How Facts Can Set You Free from Telemarketing Scams

Aug 26, 2012

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At first, the phone call seemed so innocent. I was filling in for my husband’s receptionist at his small business so she could take some time off. I answered a call from a man who said he was with the local Yellow Pages directory and simply wanted to confirm our business’ address and phone number in the free public listing before the next directory was published. It sure sounded reasonable to me, especially after all those years I’d spent in magazine publishing, both as a writer and editor who dutifully checked facts before upcoming issues were shipped off to the printer.

Little did I know that the phone conversation was being recorded for the purposes of being digitally altered or dubbed to appear as if I had just purchased a $599 listing in an online directory. But little did the caller know that nothing delights me more than online sleuthing, which would soon blow the cover off a scam that had bilked countless other small business owners out of their hard-earned cash.

Once the fraudulent invoices began arriving, I could now do some fact-diving on the Web. The URL for the online directory listed on the invoice? Once I typed it in my browser, I discovered the online directory doesn’t even exist. And the company’s address and suite number that looks so official? Google Maps revealed the address is actually a P.O. box on a remote country road strewn with grassy fields and weathered tumbledown barns in upstate New York near the Canadian border. A little more digging, and I stumbled upon countless complaints by outraged consumers at websites such as ComplaintWire (www.complaintwire.org), PeopleClaim (www.peopleclaim.com) and the Better Business Bureau (www.bbb.org), which gives the company an “F” rating.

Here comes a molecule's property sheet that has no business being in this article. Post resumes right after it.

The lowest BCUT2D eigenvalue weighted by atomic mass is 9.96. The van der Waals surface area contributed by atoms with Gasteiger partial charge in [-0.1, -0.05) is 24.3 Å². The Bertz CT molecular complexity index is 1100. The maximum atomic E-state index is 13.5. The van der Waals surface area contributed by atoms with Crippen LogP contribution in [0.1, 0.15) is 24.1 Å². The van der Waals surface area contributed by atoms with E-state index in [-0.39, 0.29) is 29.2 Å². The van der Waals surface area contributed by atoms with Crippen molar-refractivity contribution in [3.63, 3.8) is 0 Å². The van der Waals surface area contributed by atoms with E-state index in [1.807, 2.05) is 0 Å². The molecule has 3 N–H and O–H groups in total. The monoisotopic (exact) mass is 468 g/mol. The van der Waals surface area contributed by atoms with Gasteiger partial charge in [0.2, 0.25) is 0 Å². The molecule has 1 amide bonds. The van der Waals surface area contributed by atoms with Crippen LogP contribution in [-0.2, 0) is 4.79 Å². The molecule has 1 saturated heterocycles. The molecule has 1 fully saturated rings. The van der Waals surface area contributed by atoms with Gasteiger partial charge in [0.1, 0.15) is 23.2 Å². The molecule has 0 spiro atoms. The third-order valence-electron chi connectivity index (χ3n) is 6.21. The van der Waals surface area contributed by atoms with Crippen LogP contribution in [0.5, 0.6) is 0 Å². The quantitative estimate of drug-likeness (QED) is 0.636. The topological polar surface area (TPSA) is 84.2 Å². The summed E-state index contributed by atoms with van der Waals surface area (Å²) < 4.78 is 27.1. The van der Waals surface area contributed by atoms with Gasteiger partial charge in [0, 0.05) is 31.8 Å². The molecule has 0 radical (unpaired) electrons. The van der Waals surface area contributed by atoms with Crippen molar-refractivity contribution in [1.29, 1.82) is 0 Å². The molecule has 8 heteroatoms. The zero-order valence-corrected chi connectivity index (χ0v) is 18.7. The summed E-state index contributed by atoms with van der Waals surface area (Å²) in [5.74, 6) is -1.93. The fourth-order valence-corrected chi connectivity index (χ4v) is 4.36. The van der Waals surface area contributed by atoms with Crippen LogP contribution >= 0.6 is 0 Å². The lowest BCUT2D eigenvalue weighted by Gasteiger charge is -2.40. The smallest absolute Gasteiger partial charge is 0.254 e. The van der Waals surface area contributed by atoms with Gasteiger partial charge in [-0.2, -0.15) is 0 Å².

The Internet also became my ally in pointing me to the federal agencies (the Federal Trade Commission and U.S. Postal Service), two state attorneys general and the Better Business Bureau, which all acted on my behalf to finally put an end to the fraudulent company’s threatening bills and harassing phone calls.

See why I love learning about all the cool research tools available on the Internet? I invite you to stay tuned to my new blog, “L2 Surf,” as I share even more tricks up my sleeve, including an online time machine that allows you to turn back the hands of time. (At least on the Internet. It does absolutely nothing for crow's feet.)  I'm looking forward to hearing your own favorite tips and tricks!

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On this blog, nationally published writer Lori Baker reveals tips on how to create compelling Web content that grabs readers' attention, establishes brand loyalty and keeps your customers coming back for more.

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